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Cob Structures House Kitchen, Clinic, Shower, in West Oakland Homeless Community




A community kitchen, clinic, toilet and shower made out of cob and wood sit under the 880 Freeway within a homeless community west of Wood Street in West Oakland on April 18.

Members of three organizations – Artists Building Communities, Essential Food and Medicine, and Living Earth Structures – have built a kitchen, clinic, free store, stage, toilet, oven, and shower with and for a homeless community near Wood Street in West Oakland.

Made out of wood covered in brown cob, the structures that house these facilities seem almost as natural extensions of the earth upon which they sit. Empty wine bottles serve as windows, and old discarded clothes serve as insulation. Sculpted images of trees decorate the structures’ surfaces and succulent plants sprout along the perimeters of their roofs. 

Winding stone pathways connect the structures and are bordered by little gardens of herbs, greens, and flowers. The kitchen has a stove, sink with running water, shelving full of bread, and a refrigerator full of food. Herbs and emergency medical supplies fill the clinic. The shower’s water runs hot. 

The project is called Cob on Wood. It sits on land owned by, west of Wood Street, and under the 880 freeway. 

A community of homeless residents lives near Cob on Wood, surrounding the site. Advocates and some residents estimate the population of that community to be about 100 people. The area west of Wood Street in West Oakland that the community lives in does not receive regular sanitation service from the City of Oakland, and much of it is densely packed with abandoned vehicles and garbage. 

With regular maintenance by those living inside and outside of the homeless community, the Cob on Wood site looks different from its surroundings, like a rose that grows out of a crack in the concrete.

“This was built through relationships with the community and came out of requests from the community,” said Xochitl Bernadette Moreno, co-founder of Essential Food and Medicine (EFAM).

EFAM started building relationships with Wood Street residents early in the COVID-19 pandemic by giving them juice, soups, and natural medicines made from local produce. Artists Building Community (ABC) also started early in the pandemic, when Annemarie Bustamante and some of her neighbors living in The Vulcan Loft apartments in East Oakland started building small wooden homes for homeless Oakland residents.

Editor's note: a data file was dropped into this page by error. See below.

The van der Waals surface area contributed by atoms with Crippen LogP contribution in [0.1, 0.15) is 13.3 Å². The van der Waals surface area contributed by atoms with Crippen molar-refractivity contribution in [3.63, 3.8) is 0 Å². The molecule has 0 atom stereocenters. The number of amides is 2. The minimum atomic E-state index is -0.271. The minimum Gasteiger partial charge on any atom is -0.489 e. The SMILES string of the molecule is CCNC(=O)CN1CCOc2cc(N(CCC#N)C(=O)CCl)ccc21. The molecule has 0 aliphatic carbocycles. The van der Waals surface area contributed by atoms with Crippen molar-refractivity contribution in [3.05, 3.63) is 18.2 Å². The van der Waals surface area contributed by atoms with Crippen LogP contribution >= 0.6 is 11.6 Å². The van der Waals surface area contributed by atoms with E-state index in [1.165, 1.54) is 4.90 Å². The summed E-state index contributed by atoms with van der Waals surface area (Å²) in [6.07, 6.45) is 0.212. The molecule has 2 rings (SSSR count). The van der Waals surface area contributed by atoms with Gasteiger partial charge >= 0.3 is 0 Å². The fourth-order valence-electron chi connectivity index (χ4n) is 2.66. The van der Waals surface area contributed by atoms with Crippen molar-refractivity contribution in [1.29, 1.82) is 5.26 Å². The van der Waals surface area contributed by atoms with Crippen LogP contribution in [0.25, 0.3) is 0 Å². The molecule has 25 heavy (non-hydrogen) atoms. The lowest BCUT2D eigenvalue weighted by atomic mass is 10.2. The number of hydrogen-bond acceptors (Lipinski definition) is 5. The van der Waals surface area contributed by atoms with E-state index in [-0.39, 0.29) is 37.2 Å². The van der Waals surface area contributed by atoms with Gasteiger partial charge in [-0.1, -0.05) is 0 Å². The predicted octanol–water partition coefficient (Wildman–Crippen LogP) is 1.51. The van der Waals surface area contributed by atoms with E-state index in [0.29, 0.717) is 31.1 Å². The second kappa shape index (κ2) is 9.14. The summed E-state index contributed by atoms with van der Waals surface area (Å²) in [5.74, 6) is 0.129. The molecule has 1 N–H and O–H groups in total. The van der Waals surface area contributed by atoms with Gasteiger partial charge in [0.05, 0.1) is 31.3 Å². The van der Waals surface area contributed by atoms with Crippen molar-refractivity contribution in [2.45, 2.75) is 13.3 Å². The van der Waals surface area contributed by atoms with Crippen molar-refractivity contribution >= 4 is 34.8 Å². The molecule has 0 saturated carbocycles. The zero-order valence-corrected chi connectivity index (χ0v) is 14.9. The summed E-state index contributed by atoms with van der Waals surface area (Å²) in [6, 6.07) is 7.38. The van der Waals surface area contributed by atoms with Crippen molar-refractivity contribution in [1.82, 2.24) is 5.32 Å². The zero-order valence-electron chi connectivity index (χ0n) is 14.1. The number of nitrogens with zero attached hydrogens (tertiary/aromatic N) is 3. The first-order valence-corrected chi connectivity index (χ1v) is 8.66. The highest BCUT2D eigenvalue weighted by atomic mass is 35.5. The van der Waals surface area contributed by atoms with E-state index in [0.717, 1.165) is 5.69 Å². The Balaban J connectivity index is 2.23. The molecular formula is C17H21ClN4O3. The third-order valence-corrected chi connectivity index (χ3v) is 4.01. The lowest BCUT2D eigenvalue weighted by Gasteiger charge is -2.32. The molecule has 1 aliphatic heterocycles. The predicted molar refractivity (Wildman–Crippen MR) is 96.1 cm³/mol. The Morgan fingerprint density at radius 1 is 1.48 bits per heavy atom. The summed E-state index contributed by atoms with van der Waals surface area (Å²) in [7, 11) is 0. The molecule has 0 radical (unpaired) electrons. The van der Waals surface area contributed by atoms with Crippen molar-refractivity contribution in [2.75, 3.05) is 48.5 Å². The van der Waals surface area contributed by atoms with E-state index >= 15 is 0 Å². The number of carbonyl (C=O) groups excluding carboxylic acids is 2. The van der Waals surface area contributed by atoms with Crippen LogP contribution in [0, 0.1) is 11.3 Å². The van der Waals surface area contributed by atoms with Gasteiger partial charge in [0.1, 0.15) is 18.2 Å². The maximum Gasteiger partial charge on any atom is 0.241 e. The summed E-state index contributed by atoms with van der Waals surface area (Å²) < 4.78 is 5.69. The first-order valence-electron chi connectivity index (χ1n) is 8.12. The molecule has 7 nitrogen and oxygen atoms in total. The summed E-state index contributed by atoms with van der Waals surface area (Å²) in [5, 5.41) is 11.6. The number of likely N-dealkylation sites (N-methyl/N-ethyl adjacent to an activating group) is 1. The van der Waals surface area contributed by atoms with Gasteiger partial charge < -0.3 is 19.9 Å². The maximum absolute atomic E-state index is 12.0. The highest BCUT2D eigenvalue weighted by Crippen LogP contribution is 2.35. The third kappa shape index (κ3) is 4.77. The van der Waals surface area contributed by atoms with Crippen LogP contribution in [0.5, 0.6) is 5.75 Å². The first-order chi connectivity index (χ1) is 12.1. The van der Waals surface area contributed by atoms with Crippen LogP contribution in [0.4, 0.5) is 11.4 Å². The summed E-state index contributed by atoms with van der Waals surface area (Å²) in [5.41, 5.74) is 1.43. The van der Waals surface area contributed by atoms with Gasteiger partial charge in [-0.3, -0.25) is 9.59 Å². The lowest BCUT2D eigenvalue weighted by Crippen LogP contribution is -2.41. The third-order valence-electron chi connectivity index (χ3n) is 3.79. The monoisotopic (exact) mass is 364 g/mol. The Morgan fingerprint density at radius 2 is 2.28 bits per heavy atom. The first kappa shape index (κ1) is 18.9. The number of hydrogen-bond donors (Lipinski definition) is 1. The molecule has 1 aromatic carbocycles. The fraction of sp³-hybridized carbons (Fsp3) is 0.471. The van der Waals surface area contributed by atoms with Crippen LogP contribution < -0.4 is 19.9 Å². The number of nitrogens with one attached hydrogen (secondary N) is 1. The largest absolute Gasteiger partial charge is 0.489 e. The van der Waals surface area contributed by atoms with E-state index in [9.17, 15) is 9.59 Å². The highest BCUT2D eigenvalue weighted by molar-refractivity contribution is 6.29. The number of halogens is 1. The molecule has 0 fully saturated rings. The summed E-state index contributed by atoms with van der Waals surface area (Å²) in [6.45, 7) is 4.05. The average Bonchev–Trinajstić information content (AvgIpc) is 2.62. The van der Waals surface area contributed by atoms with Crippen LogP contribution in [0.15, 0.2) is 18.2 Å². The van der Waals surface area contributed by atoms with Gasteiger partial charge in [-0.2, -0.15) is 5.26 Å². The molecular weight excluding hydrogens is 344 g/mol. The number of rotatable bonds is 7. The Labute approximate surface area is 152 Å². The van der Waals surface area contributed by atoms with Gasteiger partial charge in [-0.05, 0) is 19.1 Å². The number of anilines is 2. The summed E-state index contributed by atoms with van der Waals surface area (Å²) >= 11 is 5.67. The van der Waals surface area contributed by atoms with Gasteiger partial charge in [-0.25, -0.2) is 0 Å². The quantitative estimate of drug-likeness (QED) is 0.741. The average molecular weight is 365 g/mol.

ABC has expanded now to include volunteers throughout the area, and they have built several of their homes in the Wood Street community. But the structures at Cob on Wood-look different from ABC’s homes. 

ABC and EFAM came together to contract with Miguel Elliot of Living Earth Structures to guide the building of Cob on Wood structures using cob. The group benefited from Elliot’s experience of building cob structures for over 25 years in a variety of settings and locations, including parts of Central and South America, Africa, and Asia.

While the groups have followed Elliot’s construction guidance, they also followed nearby homeless residents’ service requests, whose first request was a kitchen. Elliot’s cob construction made the kitchen safe from catching fire, as the cob is fireproof. 

Such precautions were necessary. Oakland’s fire department responded to almost 1,000 fires in homeless communities during fiscal years 2018-19 and 2019-20.

LeaJay Harper, who has lived in the Wood Street community for over seven years, now restocks the kitchen every few days and also cooks for herself and other residents.

“It’s been a challenge trying to keep food in the kitchen because people are definitely using it,” said Harper. “It’s made it so that folks who didn’t have the facilities at their own space to cook can have hot food every single day. A lot of people are gaining weight, which is a good thing.”

Harper works and meets closely with ABC and EFAM to plan food pickups. Other homeless residents have taken on roles in the community as well. A resident named Lydia, who lives in an RV near the community and is knowledgeable about medicinal uses of herbs, is the community clinic liaison. She helps spread information about ways residents can use the clinic’s herbs.